When we came to the farm and started living here, something else happened. The very same people we had not been able to relate to, we were able to relate to them now, much better. And thereby, the relationship itself and mutually both of us, are being enriched. And the reason is, and I'll give you an example to illustrate that.

If you think about different people of different ages and different background cultures, education, what not, let's say 20 people, completely different from each other, if they all were to come into a room. And if in that room you have, let's say 15-20 two-year-old to five-year-olds. We can easily imagine that in spite of all the diversity of the people who get into that room, because of the kids, every person will be able to relate to these kids with joy, without bringing their own biases and their own conditioning and what not.

And we see that that's quite possible. We can easily imagine that it is possible, right? And the reason obviously is that they are relating to the kids. So, which means there's something about interacting with kids, being with the kids, that allows adults to get into a space within themselves, which is open enough, which is, you know, that carries a certain degree of innocence and courage and sort of openness and playfulness. There is a willingness to allow oneself to engage, in a way, when you're dealing with them. 

Right now, nature offers us a similar opportunity. So when we started living on a farm and being much closer with nature, it started teaching us and telling us things. Such as being able to relate to people in ways we were not able to relate to earlier.

For example, you know, people come to our farm. If there's no nature, if there's no guidance from nature, I would have dealt with them in a different way. But now when they come, I can easily ask them to sit under the tree, which is a very different experience. I can pluck something from the custard apple tree outside the house and give it to them.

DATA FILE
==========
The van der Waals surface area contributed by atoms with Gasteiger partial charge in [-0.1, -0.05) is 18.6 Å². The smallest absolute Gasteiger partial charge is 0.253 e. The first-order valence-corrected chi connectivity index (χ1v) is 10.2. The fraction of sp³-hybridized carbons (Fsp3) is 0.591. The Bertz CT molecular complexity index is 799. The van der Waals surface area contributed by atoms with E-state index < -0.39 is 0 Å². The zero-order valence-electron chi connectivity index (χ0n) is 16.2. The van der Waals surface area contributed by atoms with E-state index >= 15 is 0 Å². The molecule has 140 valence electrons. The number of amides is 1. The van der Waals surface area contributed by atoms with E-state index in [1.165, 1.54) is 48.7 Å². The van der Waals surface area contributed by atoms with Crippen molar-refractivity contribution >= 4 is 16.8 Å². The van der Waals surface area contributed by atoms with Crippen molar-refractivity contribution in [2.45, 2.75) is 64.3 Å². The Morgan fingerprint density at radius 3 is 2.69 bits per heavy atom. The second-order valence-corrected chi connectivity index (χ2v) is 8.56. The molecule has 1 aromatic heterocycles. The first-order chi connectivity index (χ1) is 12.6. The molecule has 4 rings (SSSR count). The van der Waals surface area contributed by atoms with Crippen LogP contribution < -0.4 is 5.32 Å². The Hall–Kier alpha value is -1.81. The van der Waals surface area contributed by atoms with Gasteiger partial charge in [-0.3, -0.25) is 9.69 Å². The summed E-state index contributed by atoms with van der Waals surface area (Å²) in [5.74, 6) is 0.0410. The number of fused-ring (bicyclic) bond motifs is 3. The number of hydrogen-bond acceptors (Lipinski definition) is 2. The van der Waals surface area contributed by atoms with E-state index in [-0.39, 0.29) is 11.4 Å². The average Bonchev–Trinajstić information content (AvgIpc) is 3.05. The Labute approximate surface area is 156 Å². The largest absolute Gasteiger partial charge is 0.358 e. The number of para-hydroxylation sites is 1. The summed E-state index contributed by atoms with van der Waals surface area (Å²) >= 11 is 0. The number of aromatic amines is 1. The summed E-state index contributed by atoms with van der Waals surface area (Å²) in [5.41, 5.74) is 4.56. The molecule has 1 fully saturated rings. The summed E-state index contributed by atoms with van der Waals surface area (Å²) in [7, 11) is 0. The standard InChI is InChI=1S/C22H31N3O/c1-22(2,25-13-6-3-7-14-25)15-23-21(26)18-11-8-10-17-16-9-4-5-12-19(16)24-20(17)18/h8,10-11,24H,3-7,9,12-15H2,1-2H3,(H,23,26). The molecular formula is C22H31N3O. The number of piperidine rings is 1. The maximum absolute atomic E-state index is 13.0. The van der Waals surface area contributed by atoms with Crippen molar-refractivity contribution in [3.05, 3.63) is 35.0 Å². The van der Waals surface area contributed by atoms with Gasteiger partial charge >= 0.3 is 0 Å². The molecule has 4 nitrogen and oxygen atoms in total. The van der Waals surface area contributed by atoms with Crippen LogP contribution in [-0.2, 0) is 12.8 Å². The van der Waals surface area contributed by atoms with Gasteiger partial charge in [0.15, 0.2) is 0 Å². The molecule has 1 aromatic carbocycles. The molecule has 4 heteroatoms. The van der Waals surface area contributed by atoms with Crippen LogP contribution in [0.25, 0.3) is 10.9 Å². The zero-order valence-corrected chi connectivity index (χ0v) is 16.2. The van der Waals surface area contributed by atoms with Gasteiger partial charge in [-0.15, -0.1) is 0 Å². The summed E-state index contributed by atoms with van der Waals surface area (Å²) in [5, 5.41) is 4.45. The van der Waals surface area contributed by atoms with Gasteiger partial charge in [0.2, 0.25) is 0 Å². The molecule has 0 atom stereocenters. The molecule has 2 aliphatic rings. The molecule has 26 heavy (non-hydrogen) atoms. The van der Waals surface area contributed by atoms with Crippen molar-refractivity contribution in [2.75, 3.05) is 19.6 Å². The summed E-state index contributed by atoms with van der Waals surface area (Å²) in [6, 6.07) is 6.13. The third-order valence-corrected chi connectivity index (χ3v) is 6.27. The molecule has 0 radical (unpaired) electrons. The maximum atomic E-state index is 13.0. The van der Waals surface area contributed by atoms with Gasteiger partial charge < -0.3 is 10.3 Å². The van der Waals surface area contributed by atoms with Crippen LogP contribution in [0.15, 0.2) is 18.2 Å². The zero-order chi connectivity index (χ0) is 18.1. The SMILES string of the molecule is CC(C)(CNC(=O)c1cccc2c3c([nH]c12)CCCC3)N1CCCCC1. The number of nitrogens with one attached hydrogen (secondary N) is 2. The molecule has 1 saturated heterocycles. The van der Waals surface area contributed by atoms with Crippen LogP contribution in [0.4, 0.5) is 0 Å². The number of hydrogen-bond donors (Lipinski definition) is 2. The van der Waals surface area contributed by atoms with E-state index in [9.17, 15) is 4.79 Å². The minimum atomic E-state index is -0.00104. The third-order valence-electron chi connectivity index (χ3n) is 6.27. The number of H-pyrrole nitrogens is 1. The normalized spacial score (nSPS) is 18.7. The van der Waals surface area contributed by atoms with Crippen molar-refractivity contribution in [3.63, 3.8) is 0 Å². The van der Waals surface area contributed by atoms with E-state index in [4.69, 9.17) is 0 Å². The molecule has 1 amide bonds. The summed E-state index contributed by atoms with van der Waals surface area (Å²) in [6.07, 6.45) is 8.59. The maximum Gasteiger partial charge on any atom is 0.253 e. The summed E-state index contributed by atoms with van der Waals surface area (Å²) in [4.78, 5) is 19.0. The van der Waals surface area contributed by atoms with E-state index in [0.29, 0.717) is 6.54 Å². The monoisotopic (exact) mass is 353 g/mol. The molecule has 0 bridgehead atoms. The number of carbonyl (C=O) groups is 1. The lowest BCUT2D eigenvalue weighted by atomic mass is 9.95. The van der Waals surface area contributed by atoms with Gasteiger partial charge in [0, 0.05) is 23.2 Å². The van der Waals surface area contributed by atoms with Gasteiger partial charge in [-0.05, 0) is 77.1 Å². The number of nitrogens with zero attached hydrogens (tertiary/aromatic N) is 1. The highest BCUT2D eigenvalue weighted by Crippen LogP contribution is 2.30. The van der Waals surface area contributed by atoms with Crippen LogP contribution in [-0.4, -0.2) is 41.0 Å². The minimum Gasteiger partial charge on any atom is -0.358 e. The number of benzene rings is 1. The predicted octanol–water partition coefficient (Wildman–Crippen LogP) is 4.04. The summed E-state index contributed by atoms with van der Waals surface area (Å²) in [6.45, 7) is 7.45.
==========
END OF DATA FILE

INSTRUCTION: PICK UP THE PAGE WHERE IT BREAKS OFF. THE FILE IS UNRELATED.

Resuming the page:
So, then I relate to them that way, through nature and ask them questions, invite them into sharing their own experience or their connection with nature. So, nature is the mediator between me and other human beings. I find a lot more choices for connections. It suddenly enables me to connect with people in multiple ways, compared to when I'm not mediating with people through nature.

So that's the one part of the question. The other part you are talking about is what to do about a difference in values. You know, the value system we are living by has changed quite a bit for the last, you know, 12, 15 years.

Again, it was nature that helped us deal with a situation like this, which is that we tend to plant a lot of things throughout the year on the farm. It's the same farm, the same soil, the same weather conditions, the same water, and yet the different species behave differently at different times. Some grow very fast, and some of them take two years to even sprout a little bit. Some of them don’t yield very well. Some of them don't even grow very well. A certain number of seeds just don't even grow. They just die. They don't even sprout. So, it's like then, a certain degree of acceptability comes into our heart by saying, okay, this is what the land is doing. This is what the land wants. And I cannot have a say on that. It does what it does. So then I come to that acceptance about what the land is doing and I cannot command it like you know, I got the sapling by paying a lot of money, you better grow! I need this much yield from my bananas this year. I cannot make such requests to my farm, to the soil right? So, that's the thing that I know.